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Why Puberty Causes Acne

by
author image Rachel Nall
Rachel Nall began writing in 2003. She is a former managing editor for custom health publications, including physician journals. She has written for The Associated Press and "Jezebel," "Charleston," "Chatter" and "Reach" magazines. Nall is currently pursuing her Bachelor of Science in Nursing at the University of Tennessee.
Why Puberty Causes Acne
Teen acne is one of the byproducts of puberty. Photo Credit teen at christmas image by Katrina Miller from Fotolia.com

Puberty occurs in young people and signals a time when a person becomes sexually mature, according to FamilyDoctor.org. Many changes take place during puberty, including the growth of breasts and beginning of menstruation in girls and the change of voice and development of testicles in boys. Another part of puberty can be the development of acne as hormone swings contribute to increased oil production.

Significance

When a person goes through puberty, the brain releases a hormone known as gonadotropin-releasing hormone (GnRH), according to TeensHealth. The hormone then travels to the pituitary gland and signals this gland to release two additional hormones that affect a girl's or boy's body differently. This results in growth and development, production of hair under the arms and pubic area, and acne.

Time Frame

According to FamilyDoctor.org, girls may begin puberty as early as age 6 to 7, but typically at 11. Boys begin as early as age 9, but typically around age 12. At this time, hormones may trigger acne production almost immediately, according to TeensHealth. This acne may continue throughout the teenage years and may begin to disappear as hormones become more regulated during the post-teen years.

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Effects

Increased production of hormones signals the body to produce more sebum, which is a form of oil that develops in the pores. While oil can be beneficial in keeping the skin soft, excess production can cause oil to build up in the hair follicles, which results in acne pimples. Bacteria also may begin to grow in the hair follicles, which can further exacerbate acne.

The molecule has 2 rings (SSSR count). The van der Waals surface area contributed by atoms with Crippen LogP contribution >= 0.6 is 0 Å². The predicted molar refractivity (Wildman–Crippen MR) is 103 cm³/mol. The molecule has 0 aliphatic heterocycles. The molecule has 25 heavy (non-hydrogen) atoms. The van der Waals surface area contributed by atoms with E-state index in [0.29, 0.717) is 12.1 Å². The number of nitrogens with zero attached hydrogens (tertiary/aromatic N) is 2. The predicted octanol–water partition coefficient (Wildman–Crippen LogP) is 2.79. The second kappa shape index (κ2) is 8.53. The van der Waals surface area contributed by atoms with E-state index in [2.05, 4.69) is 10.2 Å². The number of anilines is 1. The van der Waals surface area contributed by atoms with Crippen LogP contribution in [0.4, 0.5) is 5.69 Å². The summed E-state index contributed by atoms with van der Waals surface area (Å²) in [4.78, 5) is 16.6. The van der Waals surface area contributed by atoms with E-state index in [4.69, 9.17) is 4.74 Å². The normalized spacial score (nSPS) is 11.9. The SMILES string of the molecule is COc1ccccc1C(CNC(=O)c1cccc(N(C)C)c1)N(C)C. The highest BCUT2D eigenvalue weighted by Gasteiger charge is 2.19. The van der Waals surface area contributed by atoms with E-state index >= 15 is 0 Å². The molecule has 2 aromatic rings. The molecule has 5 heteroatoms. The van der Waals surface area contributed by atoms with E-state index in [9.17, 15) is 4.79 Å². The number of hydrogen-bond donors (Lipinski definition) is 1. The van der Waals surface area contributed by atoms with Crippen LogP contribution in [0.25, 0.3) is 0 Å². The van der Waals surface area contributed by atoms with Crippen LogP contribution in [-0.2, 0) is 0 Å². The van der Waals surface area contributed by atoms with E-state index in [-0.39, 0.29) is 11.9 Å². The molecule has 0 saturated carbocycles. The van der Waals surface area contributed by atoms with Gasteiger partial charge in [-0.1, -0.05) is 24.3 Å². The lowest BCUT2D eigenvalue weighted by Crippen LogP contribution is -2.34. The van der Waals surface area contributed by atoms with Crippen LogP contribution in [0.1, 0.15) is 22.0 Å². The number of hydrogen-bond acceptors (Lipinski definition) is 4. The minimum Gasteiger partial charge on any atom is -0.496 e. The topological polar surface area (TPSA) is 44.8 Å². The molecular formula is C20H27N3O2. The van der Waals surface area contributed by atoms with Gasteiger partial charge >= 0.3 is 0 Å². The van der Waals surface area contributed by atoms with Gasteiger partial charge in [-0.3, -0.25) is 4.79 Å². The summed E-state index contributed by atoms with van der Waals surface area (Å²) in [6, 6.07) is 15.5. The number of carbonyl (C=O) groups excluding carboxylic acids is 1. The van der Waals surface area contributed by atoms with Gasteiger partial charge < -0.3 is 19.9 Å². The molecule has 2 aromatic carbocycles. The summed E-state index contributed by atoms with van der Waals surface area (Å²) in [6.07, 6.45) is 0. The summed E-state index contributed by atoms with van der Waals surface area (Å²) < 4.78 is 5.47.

Types

Acne comes in several different shapes and sizes. Pimples are the red bumps that occur when the wall of the hair follicle breaks and swells, containing the excess oil and sebum. Whiteheads are the stage before pimples when oil and dead skin cells plug the hair follicle, but it does not erupt. The top of a whitehead appears like a white pin dot, while a blackhead resembles a black pin dot and contains oil as well. The most severe forms of acne are nodules and cysts, which occur when the hair follicle wall breaks deep down in the skin.

Treatment

Eradicating acne during puberty begins with developing a good hygiene routine. Daily cleansing in the morning and at night can help to remove excess dirt and oils from the skin. Over-the-counter acne medications, such as those containing salicylic acid and benzoyl peroxide, also may help to reduce acne lesions. If severe acne is experienced during puberty, a physician may prescribe a stronger acne medication, such as Accutane, or even birth control pills for girls, which may help to better control hormone fluctuations.

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References

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